Trails at / from Kroka

Kroka’s campus is open to the public and we invite the local community to use our trail for non motorized use in all seasons. In 2018 we completed construction of a Trailhead Parking Lot at the West end of campus, establishing public access to Kroka’s trails. Kroka’s 120-acre campus is endowed with several unique natural features including a large beaver pond and marsh network, 30’ granite cliffs, glacial erratics, and pockets of spruce-fir forest. Trails extend beyond the property into the Grassy Brook Wilderness, a large area of private conservation land. The wide open Grassy Brook corridor is home to otters, beaver, moose, coyote, fisher, and bears as well as birds of prey, eagles, barred owl, great blue herons, and other marshland birds. 

Our trail network has been built by Kroka students and is a work in progress, with more trail sections added each year. Presently, the following trails are open for public access:

Beaver Pond Loop – ¾ mile blue-and-white blazed loop trail beginning and ending at Kroka’s Trailhead Parking. The loop crosses Kroka’s campus and connects the Beaver Pond and Porcupine Cliffs.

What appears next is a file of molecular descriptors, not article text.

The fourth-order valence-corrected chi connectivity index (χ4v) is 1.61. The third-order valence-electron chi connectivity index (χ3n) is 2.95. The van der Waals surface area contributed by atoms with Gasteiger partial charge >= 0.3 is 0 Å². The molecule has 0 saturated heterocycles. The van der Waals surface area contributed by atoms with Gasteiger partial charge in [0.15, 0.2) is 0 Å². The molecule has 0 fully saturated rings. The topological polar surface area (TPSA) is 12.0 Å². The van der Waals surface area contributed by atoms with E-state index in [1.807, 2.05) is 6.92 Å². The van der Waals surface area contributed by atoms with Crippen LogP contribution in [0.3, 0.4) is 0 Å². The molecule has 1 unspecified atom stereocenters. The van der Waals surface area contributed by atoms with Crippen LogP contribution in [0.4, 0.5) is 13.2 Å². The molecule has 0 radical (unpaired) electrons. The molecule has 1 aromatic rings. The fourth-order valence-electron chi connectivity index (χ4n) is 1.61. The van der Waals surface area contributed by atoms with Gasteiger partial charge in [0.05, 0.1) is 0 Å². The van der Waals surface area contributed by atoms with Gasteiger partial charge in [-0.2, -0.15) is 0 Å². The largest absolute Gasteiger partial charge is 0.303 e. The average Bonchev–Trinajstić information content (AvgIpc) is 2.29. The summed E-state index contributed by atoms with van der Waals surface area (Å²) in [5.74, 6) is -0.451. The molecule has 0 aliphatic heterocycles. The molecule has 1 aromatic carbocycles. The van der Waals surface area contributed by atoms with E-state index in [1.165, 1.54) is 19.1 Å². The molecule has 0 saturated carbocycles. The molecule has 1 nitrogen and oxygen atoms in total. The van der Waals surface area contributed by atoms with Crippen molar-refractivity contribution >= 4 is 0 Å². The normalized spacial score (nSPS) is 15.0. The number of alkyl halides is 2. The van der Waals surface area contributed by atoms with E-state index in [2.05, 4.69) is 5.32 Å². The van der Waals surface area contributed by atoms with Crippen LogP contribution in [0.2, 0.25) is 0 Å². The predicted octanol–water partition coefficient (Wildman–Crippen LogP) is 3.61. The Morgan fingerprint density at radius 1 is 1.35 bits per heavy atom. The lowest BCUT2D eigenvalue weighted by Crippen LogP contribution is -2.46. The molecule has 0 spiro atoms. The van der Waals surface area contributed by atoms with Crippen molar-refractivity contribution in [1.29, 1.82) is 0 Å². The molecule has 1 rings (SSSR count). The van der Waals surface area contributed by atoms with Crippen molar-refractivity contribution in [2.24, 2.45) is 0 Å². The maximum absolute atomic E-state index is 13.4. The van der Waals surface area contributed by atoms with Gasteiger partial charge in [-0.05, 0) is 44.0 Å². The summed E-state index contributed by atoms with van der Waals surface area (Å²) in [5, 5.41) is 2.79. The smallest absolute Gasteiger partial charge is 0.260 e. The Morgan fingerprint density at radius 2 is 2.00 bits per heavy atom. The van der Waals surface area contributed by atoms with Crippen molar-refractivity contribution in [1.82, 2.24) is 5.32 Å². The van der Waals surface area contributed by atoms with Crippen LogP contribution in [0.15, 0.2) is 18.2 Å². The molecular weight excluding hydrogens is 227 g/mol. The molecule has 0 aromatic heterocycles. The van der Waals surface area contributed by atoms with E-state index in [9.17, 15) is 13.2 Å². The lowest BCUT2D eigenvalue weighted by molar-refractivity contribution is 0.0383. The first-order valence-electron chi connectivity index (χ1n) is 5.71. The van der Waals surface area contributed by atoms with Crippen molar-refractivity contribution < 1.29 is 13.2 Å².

Grassy Brook Trail – 1.5 mile white-blazed out-and-back trail from Kroka’s Trailhead Parking to the Grassy Brook Campsite. Completed in 2018.  

Duck Hole Trail – 1 mile white-blazed out-and-back trail extending from the Grassy Brook Campsite to Duck Hole. Completed in 2021. Duck Hole boasts a “whaleback rock” that rises 30 feet from the water and is easily scalable for a view! Trail construction from Duck Hole to Baine Road is ongoing. 

Village Loop Trail –  5 mile blue-blazed loop trail originating from downtown Marlow at the trail kiosk off of Rte 10. The trail was constructed in 2016 and connects many existing trails managed by local snowmobile clubs and the Monadnock Conservancy. 

Trailhead access is from the parking lot along Route 123. Foot traffic only. Please stay on marked trails, and report any maintenance issues to